1. I would argue that Raina from “Smile” (and indeed the author herself) is a funny gal. Then there’s Babymouse, bless her. And Flavia du Luce (in books by Alan Bradley) is wonderfully dry, but her mysteries are YA at best.

  2. Just read (and reviewed) John Kloepfer’s The Zombie Chasers–I give you MADISON. She is the eighth grade girl at a sleepover who ends up evading a zombie invasion with her good friend Zoe’s little brother Zack and his friend Rice. Madison is a gorgeous blonde who rolls her eyes a lot at the boys and carries a little purse-size dog, but the three kids make a surprisingly resourceful team. Besides the odd juxtaposition of characters, Madison comes up with some funny stuff of her own. Witness her farewell speech to her beloved facial features when she thinks she’s about to become a zombie, or the effects of her healthy lifestyle on the war against zombiefication. Even though Kloepfer is mocking a type here, Madison is kickbutt, and she’s often funny. I believe it’s safe to say Madison is the comic relief here!

  3. If creating a humorous character depends to some extent on caricature, does that require (or might that be read as) making fun of the character? For male authors, is “making fun of a girl” akin to “hitting a girl”—a no-no is many ways?

    • Elizabeth Bird says:

      Replying to Mr. Bell, I wouldn’t think so. I mean, unless the girl was developmentally disabled in some way, I doubt it would be seen as a problem. Besides, we don’t lack for girl caricatures in books written by guys already. I just want one of those caricatured girls to be funny. Basically, I want the Liz Lemon of children’s literature.

      Billy, name me comic relief girls! I need some! And I agree with you about the animals. Really, I’m scraping the bottom of the barrel here.

  4. What a fascinating topic, Fuse. I’ll have to ponder this a while, actually.

    I personally think that in books written by men, a funny and well-drawn “comedic relief” female character could actually be found in a lot of places. The same could be said of male characters in books by females.

    However, I think a funny main character, especially a funny narrator, of an opposite gender than the author is actually quite rare. Think about it. I’m sure if you did a study you would find that most men would prefer to write about boys, and women about girls, not from a biased standpoint, but just because it seems more natural; any given person would feel they might have slightly an easier time “getting into the head” of their charachter it it was of your similar gender, right. You’d have less trouble pondering about “what a girl might think”, etc.? And when you’re writing a funny book, that problem would be multiplied, because a lot of comedy comes from a recognition or shared experience, or a particular delivery or style, and it doesn’t take a supergenius to recognize that a lot of what boys think is funny, not always but often, girls might not, and vice versa.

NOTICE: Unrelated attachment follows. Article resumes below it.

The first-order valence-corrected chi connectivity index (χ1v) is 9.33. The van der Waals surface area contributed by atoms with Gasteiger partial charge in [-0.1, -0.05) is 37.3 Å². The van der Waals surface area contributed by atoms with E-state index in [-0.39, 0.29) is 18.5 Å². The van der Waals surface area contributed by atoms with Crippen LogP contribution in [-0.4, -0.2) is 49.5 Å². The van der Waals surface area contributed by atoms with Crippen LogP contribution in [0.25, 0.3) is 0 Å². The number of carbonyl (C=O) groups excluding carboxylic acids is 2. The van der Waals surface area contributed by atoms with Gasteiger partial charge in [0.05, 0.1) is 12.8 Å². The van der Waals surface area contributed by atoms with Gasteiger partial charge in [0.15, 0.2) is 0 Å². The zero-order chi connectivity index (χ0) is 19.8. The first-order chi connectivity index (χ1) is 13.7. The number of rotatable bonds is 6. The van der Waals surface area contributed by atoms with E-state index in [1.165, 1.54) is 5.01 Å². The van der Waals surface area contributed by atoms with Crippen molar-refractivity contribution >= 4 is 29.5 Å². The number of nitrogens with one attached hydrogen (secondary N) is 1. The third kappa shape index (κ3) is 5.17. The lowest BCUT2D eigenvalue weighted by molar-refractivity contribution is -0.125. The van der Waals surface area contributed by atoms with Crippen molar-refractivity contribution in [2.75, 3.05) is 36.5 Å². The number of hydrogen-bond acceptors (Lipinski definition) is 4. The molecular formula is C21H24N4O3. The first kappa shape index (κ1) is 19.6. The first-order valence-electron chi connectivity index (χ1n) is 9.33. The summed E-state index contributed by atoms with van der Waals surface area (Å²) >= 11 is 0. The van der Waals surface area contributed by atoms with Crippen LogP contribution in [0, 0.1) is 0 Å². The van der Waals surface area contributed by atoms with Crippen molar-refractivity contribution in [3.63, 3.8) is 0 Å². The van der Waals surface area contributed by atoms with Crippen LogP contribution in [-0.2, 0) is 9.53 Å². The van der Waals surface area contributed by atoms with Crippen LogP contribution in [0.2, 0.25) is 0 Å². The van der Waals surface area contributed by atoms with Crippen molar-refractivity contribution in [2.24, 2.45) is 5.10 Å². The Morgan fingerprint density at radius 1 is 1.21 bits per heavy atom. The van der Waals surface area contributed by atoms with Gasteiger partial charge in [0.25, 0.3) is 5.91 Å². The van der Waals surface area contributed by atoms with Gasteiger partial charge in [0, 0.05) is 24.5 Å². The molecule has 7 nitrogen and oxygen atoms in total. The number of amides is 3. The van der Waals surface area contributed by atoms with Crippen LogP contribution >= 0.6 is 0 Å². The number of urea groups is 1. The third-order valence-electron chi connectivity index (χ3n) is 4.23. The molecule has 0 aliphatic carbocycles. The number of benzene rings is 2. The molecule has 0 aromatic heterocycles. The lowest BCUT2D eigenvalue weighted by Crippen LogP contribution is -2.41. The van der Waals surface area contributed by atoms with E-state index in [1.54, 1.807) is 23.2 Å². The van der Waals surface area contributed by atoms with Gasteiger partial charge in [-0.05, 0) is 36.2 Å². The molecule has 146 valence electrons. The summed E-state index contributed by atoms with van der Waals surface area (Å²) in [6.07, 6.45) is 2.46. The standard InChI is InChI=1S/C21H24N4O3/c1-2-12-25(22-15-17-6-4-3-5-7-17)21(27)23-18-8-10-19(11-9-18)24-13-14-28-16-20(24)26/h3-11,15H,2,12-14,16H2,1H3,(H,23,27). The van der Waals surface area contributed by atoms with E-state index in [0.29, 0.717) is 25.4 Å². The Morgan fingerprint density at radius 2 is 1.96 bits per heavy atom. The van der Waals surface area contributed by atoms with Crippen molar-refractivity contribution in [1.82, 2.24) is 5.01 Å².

And quite frankly, Fuse, I’m not sure animals completely count. People are often just naturally less judgemental on animals, and you have more room to be more different about what could be considered funny; in addition there is less of a problem with gender distinction to start with.

    I’m not an author, but just from my experience and possible deduction as a reader, this is what I’ve come up with.

  5. What about Stephanie/Valkyrie from Derek Landy’s Skulduggery Pleasant? I happen to think she’s quite comical in the best way possible.

  6. I love the Popularity Papers. I convinced a co worker to read it. Now we can talk about all the funny moments. (like the cell phones)

    Buckley’s female villain, Hyena from Nerds is funny. She gets much face time in the first book. Hyena was one of my favorite characters.

    Low’s Petronella Saves Nearly Everyone is YA but MG appropriate. It’s worth checking out if looking for funny female progatonist.

  7. I have to give a nod to main character Floey in I Am The Wallpaper by Mark Peter Hughes – she is fun and funny and memorable. Kudos to the author, he has created a refreshing character and the story has a great message.

  8. Forthcoming, but YA (still, isn’t that true of FAT VAMPIRE?), Terry Pratchett’s I SHALL WEAR MIDNGHT. Tiffany has a lovely wry outlook on life.

    • Elizabeth Bird says:

      I thought about that, but while Tiffany is droll she’s not “a funny character” in quite the same sense. Far closer would be the witch with all the scintillating inside information on naughty things (her name eludes me at the moment) who appears 5/8ths of the way in the book. Tiffany is far more a noble, stand-up heroine. Which is fine. Not funny funny, though.

  9. what about Constance Contraire from The Mysterious Benedict Society? I found her hilarious.

  10. I’ll throw in Gilda from the Gilda Joyce books. She is quirky funny, but she can be snort out loud funny as well.

  11. How can you forget her name? It’s Mrs. Proust for goodness sake’s:)

  12. Eric,not a 2010 book. Sigh. The rules as I understand them:
    Guy writer.
    Really funny (not droll:) girl.
    2010 pub date.

  13. I have to say that I loved The Popularity Papers, too. Also, the book Bloody Jack has a female character that is funny, and it was written by a man.

  14. Betsy — I think you mean Nanny Ogg, if you’ve stepped back and are discussing Wintersmith. But dammit, why did you bring this up while I was incommunicado in Stratford? This question has depressed me since P&P — if the heroine is funny (a far cry from being ridiculed) the book is by a woman. Interesting to see exceptions appear (and yes, Pratchett has lots of them, bless him.)

  15. Alyson Whatcott says:

    How about Clementine? Or Ramona? Or Junie B Jones? I think the funniest girls are for younger readers. There is definitely a dearth. One of my favorite narrators is the nameless one from The Best Christmas Pageant Ever. I don’t know if she is so funny or that her material (the Herdmans) is, but funny and touching book. Anyway, here are a few for the list.

  16. Hmm. Great topic. I’ll be on the lookout. For funny girls written by men, but I think they’ll be hard to find. Frankly, I’m tired of the middle grade girl book that depicts her life in school…like Allie Finkle Rules. I do enjoy those books but there seems to be quite a few out there with rather unoriginal plots. I’d love to see a mg contemporary with more original storylines… and funny!